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Elm help

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srt

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Hi all i have recently been working with oak and find it a very hard wood, i like the look of elm and was wondering how hard it is compared to oak?
 

Steve Maskery

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Elm is also a hard timber, and considerably harder to work than oak, because the grain is often very interlocked, which means you are going against the grain whichever way you plane! It can finish beautifully, though, so is worth the effort. I've not used it much, and not for some years, but I did once make an elm nest of tables and they looked PDG to me. Lots of sanding and filling of grain to get a smooth finish.
S
 

srt

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Steve Maskery":11esg553 said:
Elm is also a hard timber, and considerably harder to work than oak, because the grain is often very interlocked, which means you are going against the grain whichever way you plane! It can finish beautifully, though, so is worth the effort. I've not used it much, and not for some years, but I did once make an elm nest of tables and they looked PDG to me. Lots of sanding and filling of grain to get a smooth finish.
S
Cheers Steve i like the finish you get from oak but its so hard on tools and nothing stays sharp for long :| are there any other hard woods that you would recommend?
 

Steve Maskery

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Well there is a reason why they are called Hardwoods...!
Cherry works very nicely, maple is very hard, walnut is quite soft, as is mahogany. It all depends on what you want to do.
S
 

Mr T

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I have a general rule that if it's hard work, check that your tools are sharp. Could it be that you are not getting your tools as sharp as they could be? A really sharp plane leave a lovely finish on oak.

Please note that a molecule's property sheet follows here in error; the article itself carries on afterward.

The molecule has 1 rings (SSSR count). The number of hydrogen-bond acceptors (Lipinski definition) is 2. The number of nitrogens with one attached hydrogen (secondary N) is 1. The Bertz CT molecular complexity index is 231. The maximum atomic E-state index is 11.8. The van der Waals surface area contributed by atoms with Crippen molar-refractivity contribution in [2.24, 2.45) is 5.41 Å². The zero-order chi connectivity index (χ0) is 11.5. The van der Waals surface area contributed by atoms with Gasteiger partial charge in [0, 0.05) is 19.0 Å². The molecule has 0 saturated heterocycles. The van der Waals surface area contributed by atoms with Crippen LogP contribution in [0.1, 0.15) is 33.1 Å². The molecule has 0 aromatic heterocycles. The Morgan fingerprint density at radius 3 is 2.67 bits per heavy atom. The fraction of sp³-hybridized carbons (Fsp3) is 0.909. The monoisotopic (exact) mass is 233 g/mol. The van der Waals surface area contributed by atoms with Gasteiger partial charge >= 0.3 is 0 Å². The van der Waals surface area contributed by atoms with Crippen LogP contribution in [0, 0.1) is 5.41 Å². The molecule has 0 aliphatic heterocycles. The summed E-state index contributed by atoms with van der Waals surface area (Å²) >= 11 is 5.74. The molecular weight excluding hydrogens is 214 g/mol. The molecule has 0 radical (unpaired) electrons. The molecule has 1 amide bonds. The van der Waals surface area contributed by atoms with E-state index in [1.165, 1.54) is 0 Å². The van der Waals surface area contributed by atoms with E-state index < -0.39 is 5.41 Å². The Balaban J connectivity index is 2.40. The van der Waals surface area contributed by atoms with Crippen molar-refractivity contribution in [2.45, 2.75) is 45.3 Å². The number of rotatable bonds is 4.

Chris
 

woodbloke

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Mr T":2uuzhola said:
I have a general rule that if it's hard work, check that your tools are sharp. Could it be that you are not getting your tools as sharp as they could be? A really sharp plane leave a lovely finish on oak.

Chris
Spot on here...these timbers are easy to use, but your tools need to be really sharp and well tuned. Elm, after oak is one...



of my favourite timbers - Rob
 

srt

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Mr T":2x6om57h said:
I have a general rule that if it's hard work, check that your tools are sharp. Could it be that you are not getting your tools as sharp as they could be? A really sharp plane leave a lovely finish on oak.

Chris
Very true Chris there is an art to sharpening and iam yet to master it the main culprate is the mortice bit for my morticer :x
 

les chicken

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If you like the look of oak, try using sweet chestnut. It has all the characteristics of oak but is lighter in weight and more stable.

Les
 

Steve Maskery

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I like this little story about oak and chestnut. I don't know if it's true or apochryphal, but it makes me smile.

A timber merchant died and his sons arranged the funeral. They hired the local Funeral Directors and ordered an oak coffin. The funeral went ahead, but when the sons got the bill for an oak coffin, they complained that they had actually received a chestnut coffin, which, of course, should have been cheaper.

The rather annoyed undertaker pointed out that that timber had been sold to him as oak by the deceased...
 

Bongodrummer

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=D> made me chuckle. I always give the wood a good sniff now, after being confused between the two in the past.
 

les chicken

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Trouble is, there is hardly any difference in price now of oak and sweet chestnut.

But chestnut is slightly easier to work.

Les
 
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